Decreasing Chemical Exposures

I spend the majority of my time educating others on the effect the foods we eat has on the health of our mind and body. I also spend time educating my clients on how the air they breathe, and the products they use, affect their health.

The sad truth is there are many environmental factors we can’t control when it comes to chemical exposure, which makes it even more important to control the ones we can. It may seem overwhelming at times, and like “everything gives you cancer nowadays..” but there are simple steps you can take to decrease risk & exposure.

My goal is never to scare you but it’s important to take steps to protect ourselves. If you want to bypass the “AHHHH” factor skip right to the “What Can You Do” Sections.

Skin & Hair

The number of unregulated chemicals in beauty, hair & skin products is terrifying. There are more than 80,000 chemicals on the market today and many of them have not been assessed for long-term safety. Your skin is your largest organ and anything applied to it, or your scalp, can make it into your bloodstream and increase your risk of chronic health issues.

What Can You Do?

There’s a great app by a non-profit ground called the Environmental Working Group or EWG (they’re the ones who publish the dirty dozen and clean fifteen every year). If you download the app “Healthy Living” you’ll be able to scan the barcodes of various household & beauty products to find out their safety rating. You can also visit their website to see a comprehensive list of chemicals and products to watch out for as well as recommendations for safe alternatives.


You’ve probably seen “BPA free” products appearing everywhere in the last few years. BPA is a chemical used to make plastic and is also found inside metal-based food & beverage containers,  toiletries &  feminine hygiene products. BPA is linked with increased cancer risk, obesity, ADHD & altered development of the brain and immune system. BPA exposure is especially detrimental for pregnant women, babies & children. Many manufactures are now switching to BPA-free but replacing with BPS or BPF, which are already being implicated with disrupting cell function in a way similar to BPA.

glassjarsWhat Can You Do?

·      Step away from the plastic.

·      Store food in glass containers (this is especially important if you’re going to be reheating them in their containers) – bring on the mason jars!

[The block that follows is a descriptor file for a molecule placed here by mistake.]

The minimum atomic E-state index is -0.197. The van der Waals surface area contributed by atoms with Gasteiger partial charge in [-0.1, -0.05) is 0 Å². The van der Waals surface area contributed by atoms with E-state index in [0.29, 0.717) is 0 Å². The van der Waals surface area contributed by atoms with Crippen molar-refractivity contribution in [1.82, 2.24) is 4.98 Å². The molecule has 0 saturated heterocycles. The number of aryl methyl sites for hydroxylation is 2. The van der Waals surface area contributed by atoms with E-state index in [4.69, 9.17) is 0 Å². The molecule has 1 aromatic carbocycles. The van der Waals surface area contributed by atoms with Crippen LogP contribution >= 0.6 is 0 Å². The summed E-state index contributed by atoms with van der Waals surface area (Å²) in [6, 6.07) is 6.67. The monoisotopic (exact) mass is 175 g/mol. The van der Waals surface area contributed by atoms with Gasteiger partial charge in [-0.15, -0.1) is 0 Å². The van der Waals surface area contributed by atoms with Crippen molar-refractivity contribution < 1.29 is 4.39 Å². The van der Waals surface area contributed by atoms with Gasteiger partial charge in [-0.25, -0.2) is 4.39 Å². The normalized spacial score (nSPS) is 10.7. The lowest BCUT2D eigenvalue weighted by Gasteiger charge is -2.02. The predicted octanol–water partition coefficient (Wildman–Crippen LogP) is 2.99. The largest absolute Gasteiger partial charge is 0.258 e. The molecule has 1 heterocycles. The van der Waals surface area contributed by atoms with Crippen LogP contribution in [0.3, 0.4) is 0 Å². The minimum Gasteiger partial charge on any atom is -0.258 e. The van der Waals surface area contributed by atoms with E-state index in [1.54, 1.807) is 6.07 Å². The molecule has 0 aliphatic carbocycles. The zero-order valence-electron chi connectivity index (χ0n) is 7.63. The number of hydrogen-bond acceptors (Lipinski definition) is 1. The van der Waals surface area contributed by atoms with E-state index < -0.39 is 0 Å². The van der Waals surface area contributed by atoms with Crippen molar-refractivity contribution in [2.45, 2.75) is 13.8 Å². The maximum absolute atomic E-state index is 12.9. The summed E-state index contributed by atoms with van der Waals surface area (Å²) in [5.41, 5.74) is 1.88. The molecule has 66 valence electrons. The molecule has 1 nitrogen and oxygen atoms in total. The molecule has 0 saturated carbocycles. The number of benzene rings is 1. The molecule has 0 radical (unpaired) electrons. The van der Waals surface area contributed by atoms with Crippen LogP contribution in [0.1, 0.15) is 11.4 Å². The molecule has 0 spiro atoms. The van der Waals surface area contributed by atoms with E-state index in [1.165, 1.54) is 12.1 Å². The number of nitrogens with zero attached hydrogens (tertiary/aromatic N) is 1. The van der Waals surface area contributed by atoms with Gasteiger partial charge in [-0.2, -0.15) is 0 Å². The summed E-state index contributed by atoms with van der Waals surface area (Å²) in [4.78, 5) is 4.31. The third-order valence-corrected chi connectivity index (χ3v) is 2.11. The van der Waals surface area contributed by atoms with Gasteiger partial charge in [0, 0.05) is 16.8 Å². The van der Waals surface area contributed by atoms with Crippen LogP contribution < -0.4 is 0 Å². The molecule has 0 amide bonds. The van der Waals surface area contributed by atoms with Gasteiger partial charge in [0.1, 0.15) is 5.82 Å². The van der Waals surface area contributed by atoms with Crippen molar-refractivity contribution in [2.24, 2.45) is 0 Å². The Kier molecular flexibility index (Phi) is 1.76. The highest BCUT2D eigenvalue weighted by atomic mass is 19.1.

·      Buy products that use glass packaging


Love is in the air.. but as I’m learning, so are some other things. I was recently given an air purifier during our house renos and hadn’t even considered the implications of chemicals in the air until then. Dust particles, toxic chemicals, and pesticides are common. A study at George Washington University found 45 toxic chemicals in most floor dust samples. Some of these particles are known to contribute to cardiovascular disease, lung disease, and Alzheimer’s.

“The risks from air pollution are now far greater than previously thought or understood, particularly for heart disease and strokes,” says Dr. Maria Neira, Director of WHO’s Department for Public Health, Environmental and Social Determinants of Health.

Decreasing Chemical ExposuresWhat Can You Do?

·      Avoid artificial fragrances and products loaded with chemicals

·      Ensure adequate air circulation, especially when cooking foods that produce smoke

·      Use a high-quality air purification system (see my recommendation below)

·      Buy plants to have in the home, natural air purifiers!

Honestly, the difference between air purifiers meant nothing to me a month ago, so I’ll try to simplify it. The air purifier I use is the Intellipure Ultrafine 468 which is the only one that combats all three pollutant categories: micro-organisms, volatile organic compounds (VOCs), and particles. It captures 99% of airborne particles (many other air purifiers focus on just one or two of these categories).  Intellipure Ultrafine 468 technology more efficient than HEPA filtration standards (HEPA is an acronym for high-efficiency particulate air, referring to standard air filters have to meet).

It’s also super quiet on the low setting and has a sleep mode to dim the displays. Bonus: you may notice changes in breathing quality, snoring, asthma, allergies, and quality of sleep.

Eating organic whole foods is incredible for your health, but being aware of the products we put on our skin and the air we breathe on a daily basis is an important part of any health-promoting and disease-preventing plan. 

In love & health,

Amy xx

Blog article written by Amy Ritchie of Amy Ritchie Nutrition